Off to Rome and Getting a Real Lesson in Language Learning
I decided to take the leap and go to Rome for 10 days. My adventurous classmate, a woman about my age, decided to join me.
We had grand visions of speaking like locals, laughing with them and eating the delicious food that they would give especially to us because we made an effort to speak their language.
It didn’t exactly turn out that way.
We did our best to speak Italian, but I found that the words were not coming out of my mouth as swimmingly as I had imagined.
It took all I had to catch every fifth word that an Italian person was saying, and then usually they would start speaking English after hearing me stumble over my Italian parole (words).
I was so disappointed.
I had already spent over a thousand dollars on Italian lessons (one lesson at $85/per week over sixteen weeks), and I didn’t have much to show for it.
At times, I was even embarrassed.
On one particular day, at the Mercato di Campo de’ Fiori, I wanted to buy pasta from a pasta vendor. I was trying to tell the vendor that I wanted “both” bags of pasta. I used the word “ambidue,” which was the word my Italian teacher back in New York had said meant “both.”
The vendor looked at me a little funny and said, “Ambidue, hmmm,” and made a gesture with her head that showed me that this clearly was not a word that was used in everyday Italian!
She explained that “ambidue” was very formal language, and pretty much nobody used that word in conversation. Doh!
I got up the nerve to ask her what the usual word is, and she said, “tutt'e due.” I will always remember that lesson!
There Has To Be a Better Way
In that moment, I realized that I could learn more Italian outside the classroom than inside the classroom.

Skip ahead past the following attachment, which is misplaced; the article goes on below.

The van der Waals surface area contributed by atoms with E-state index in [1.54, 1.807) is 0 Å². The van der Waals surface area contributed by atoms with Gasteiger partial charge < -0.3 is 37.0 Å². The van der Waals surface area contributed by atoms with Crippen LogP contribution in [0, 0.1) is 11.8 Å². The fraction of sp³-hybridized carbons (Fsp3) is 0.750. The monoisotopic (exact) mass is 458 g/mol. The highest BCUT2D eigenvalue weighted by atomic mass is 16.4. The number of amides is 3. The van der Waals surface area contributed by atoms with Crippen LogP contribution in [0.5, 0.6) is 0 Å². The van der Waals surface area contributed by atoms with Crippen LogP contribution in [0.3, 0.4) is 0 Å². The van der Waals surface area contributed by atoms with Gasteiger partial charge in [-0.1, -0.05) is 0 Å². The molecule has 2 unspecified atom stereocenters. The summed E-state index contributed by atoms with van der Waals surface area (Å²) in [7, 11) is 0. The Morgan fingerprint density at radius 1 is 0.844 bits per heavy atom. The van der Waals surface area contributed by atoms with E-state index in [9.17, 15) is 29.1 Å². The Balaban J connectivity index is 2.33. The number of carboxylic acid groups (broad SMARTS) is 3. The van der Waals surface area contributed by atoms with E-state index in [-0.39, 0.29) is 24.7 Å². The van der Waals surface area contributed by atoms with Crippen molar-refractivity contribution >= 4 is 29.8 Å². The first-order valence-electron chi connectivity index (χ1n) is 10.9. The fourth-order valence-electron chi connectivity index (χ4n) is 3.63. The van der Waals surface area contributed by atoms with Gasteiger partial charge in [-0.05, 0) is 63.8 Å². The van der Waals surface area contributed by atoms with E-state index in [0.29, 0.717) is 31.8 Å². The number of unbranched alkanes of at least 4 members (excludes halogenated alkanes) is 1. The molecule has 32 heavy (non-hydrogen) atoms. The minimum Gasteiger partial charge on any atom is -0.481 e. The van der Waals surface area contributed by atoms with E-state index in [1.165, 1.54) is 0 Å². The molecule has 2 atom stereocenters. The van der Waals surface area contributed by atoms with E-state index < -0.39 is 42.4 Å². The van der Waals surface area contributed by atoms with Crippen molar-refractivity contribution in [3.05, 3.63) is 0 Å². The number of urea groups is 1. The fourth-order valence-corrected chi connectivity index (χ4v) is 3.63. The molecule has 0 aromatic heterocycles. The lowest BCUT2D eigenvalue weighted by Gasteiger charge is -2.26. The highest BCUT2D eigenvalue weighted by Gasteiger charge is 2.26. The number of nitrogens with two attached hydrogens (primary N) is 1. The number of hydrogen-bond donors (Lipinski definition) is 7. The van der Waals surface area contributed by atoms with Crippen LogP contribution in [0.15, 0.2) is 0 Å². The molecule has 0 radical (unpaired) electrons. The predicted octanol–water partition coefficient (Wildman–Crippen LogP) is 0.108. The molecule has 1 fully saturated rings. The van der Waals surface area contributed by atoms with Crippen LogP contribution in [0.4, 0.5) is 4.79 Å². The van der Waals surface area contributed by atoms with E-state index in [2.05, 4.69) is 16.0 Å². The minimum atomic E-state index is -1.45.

I came back home from Rome humbled (but full of pasta!).
I knew that if I continued my in-person lessons with my Italian teacher, it was going to take many more classes, much more time, and much more money if I was going to become a proficient speaker.
AND, I would still need to practice speaking with someone. Speaking with my teacher for one hour once a week was better than nothing, but I did not feel that it was enough to get me speaking well.
I wanted to speak and hear Italian, everyday!
I decided to look for some online resources to continue my Italian education.
I looked up videos on YouTube and discovered a whole new world of young people creatively using technology to teaching language acquisition, including Italian, in a more natural way.
The videos were in Italian, the topics of the videos were words and phrases used in everyday speech, and the enthusiasm of these young teachers was infectious.
It was a new way of teaching a language, and a new way of learning a language. I was ready for a new and better way.
And this is how I found Italian in Your Pocket.